We were surprised by the high percentage of companies that allow single rooms, so we launched a poll during the webinar asking if this was a new aspect of their housing benefit, and if so, why, or if not, how was housing always managed.

Other Program Elements

We talked with a client that supports a large internship program to learn what other methods they employ to engage with these short-term hires. This gaming company typically hires 100 - 200 interns each summer, and this coming year expect to host 300 - 400 interns. During the pandemic, the program was held virtually, although this year they intend for more in-person work, but because HQ is a high cost area, hiring managers are being given the chance to define whether on-site or hybrid will work best for their group.

The intern program leaders partnered with their Learning & Development team to create a more meaningful way for interns to evaluate success. L&D built a “personal values” course, whereby the interns complete two surveys, one at the beginning and again towards the end, showing their personal development that is unrelated to the company itself. This gives the interns an opportunity to understand what is important to them in a workplace and what is important to them regarding the actual work they do, essentially – what makes them tick. The data is delivered in a matrix format to show what changed over their time in the intern program.

Both domestic and international programs provide an array of benefits beyond logistical help. Providing a salary and organizing intern social events are the most popular value-add benefits.

Revisiting Lump Sum Amount - Webinar Attendees

A few respondents provided details on the cash amounts given to interns, with some offering higher amounts to interns at the master’s or PhD level. For example:

  • $500 or $1,000 depending on level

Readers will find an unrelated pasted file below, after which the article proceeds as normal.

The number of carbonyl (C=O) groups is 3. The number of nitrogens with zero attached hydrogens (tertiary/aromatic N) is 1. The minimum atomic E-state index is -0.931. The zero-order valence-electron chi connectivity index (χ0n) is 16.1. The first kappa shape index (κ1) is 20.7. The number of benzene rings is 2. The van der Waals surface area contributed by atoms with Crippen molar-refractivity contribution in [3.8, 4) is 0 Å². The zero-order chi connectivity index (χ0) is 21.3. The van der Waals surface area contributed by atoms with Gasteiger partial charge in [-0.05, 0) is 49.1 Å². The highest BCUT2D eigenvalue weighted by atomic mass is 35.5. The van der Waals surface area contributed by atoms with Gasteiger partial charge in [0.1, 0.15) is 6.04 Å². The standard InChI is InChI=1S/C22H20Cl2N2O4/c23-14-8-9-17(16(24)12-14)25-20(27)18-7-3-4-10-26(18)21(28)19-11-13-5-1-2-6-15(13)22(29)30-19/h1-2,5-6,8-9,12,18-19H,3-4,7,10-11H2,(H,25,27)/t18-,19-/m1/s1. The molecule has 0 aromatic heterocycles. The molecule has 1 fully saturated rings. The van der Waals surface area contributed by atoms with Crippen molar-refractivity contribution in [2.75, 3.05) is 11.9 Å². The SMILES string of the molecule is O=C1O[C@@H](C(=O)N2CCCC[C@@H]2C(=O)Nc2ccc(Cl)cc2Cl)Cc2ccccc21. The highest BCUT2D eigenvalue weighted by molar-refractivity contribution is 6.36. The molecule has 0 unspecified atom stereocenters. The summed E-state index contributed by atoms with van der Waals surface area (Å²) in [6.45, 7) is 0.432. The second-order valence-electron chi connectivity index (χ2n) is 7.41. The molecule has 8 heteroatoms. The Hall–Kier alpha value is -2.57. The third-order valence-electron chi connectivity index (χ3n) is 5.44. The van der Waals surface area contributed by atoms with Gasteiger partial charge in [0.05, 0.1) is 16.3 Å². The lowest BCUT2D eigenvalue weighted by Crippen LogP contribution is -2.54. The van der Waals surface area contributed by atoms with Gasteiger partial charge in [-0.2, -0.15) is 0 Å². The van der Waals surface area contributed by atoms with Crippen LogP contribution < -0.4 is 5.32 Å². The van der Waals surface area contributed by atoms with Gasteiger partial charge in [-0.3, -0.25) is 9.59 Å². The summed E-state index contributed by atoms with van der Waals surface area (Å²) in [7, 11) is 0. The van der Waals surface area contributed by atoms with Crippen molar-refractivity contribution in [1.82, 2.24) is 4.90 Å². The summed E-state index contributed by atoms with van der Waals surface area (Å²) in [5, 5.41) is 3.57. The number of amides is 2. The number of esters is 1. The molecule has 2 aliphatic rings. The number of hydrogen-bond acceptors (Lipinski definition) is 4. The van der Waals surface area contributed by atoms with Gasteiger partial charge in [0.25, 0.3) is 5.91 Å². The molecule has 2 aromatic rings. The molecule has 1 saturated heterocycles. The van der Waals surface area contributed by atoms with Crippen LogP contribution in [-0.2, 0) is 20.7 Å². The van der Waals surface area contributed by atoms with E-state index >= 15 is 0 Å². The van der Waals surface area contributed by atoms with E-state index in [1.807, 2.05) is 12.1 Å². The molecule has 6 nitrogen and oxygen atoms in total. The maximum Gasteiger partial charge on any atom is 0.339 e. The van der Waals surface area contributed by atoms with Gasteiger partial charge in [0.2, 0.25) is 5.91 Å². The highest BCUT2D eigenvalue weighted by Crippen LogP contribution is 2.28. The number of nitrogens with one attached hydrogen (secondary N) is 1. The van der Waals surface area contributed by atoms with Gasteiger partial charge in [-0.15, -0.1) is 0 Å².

• $2,000 per month for undergraduates;
  • $3,000 per month for post-graduates

We also asked if their company provides gross-up support for benefits that contribute to income and learned that 1 in 5 helps, though our webinar attendee poll revealed the following:

Revisiting Lump Sum Amount - Webinar Attendees

  • Yes    68%
  • No    32%

Intern DEI Initiatives

Sterling Lexicon has many clients that either implemented, or are building, true measurable DE&I programs for their overall company population. The question can become whether interns, who are employed for a brief period, should be included in these strategies.

Our survey revealed that all responding companies have embraced DEI strategies within their intern program or are in the planning stages.

  • 94% Candidate recruitment
  • 63% Intern event programming
  • 57% Mentoring & networking

Intern Program Data Analysis

We learned how important it is for organizations that run intern programs to align with the overarching needs of the business, and to demonstrate the value, companies track certain pieces of data. Satisfaction was the number one response, closely followed by Conversion Rate, Annual Cost, and Acceptance Rate. Most are tracking more than one data point, leading to a robust analysis.